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Welcome to our "Ask an Expert" section. In this section, you can submit a question on any fishing-related topic, such as fishing technique, fish identification, or fishing regulations. We will then forward your questiont to the appropriate individual in the field, such as a fishing guide, fish biologist or fishery manager so it can be answered. Both questions and answers can be found in this section.
Q: How often do fish get a cleft lip? I looked on the internet and only from one such case.
My Dad got one the other day at maple lake on the Courtenay side. It being a stocked lake, it was a very interesting catch. We wanted to release it, however it was hooked badly and bled out.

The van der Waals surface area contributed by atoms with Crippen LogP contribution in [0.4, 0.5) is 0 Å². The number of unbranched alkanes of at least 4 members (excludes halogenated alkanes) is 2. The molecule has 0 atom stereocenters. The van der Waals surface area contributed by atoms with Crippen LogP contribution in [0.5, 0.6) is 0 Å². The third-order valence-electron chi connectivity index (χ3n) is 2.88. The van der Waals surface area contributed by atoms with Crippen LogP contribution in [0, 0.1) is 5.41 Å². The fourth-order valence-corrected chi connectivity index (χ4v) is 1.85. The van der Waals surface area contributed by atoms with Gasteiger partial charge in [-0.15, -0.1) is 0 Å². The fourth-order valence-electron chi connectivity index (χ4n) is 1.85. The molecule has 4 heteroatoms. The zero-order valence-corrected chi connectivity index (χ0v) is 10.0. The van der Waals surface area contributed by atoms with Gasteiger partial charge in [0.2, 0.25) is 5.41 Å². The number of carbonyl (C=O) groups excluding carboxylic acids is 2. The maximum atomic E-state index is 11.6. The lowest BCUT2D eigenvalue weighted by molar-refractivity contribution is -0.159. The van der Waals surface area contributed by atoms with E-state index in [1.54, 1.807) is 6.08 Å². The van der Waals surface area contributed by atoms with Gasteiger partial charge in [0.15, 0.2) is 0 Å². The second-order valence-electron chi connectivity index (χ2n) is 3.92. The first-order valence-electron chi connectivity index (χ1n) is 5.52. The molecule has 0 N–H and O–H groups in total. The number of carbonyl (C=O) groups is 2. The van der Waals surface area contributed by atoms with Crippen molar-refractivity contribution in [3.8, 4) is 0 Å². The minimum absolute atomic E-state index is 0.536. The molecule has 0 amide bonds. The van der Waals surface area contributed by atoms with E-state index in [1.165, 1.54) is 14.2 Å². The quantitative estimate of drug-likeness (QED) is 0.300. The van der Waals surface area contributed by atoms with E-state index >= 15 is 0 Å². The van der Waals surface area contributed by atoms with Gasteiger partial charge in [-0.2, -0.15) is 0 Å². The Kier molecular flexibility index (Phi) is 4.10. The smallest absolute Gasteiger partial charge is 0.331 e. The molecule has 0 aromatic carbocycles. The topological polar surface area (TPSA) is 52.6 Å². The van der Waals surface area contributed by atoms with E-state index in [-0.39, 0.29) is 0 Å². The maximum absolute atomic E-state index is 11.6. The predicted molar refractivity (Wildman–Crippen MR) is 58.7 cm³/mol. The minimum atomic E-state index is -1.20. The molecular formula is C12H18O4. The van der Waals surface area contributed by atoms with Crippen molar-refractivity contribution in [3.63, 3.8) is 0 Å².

A: Hi Eric,
The fish in question is a Fraser Valley triploid catchable rainbow trout. The process to develop this type of fish is a pressure shock at the fertilized egg stage which subjects the egg to a pressure of 9500 psi inside a canister for 5 minutes. The impact of this shock causes the egg to retain 3 sets of chromosomes rather than 2 and renders the fish sterile. In a hatchery environment there is a higher chance of deformities resulting from increased survival, there is also a higher chance of deformities resulting from the 3N process. In the hatchery the fish culturists are routinely checking for deformities and culling these out when identified. It is very difficult to cull out 100% of these fish and consequently some of them do make it to the lakes that are stocked and survive to be caught by anglers. Although these fish may not look very nice there is no health concerns with harvesting one for the table.
Assistant manager, Fraser Valley Trout Hatchery
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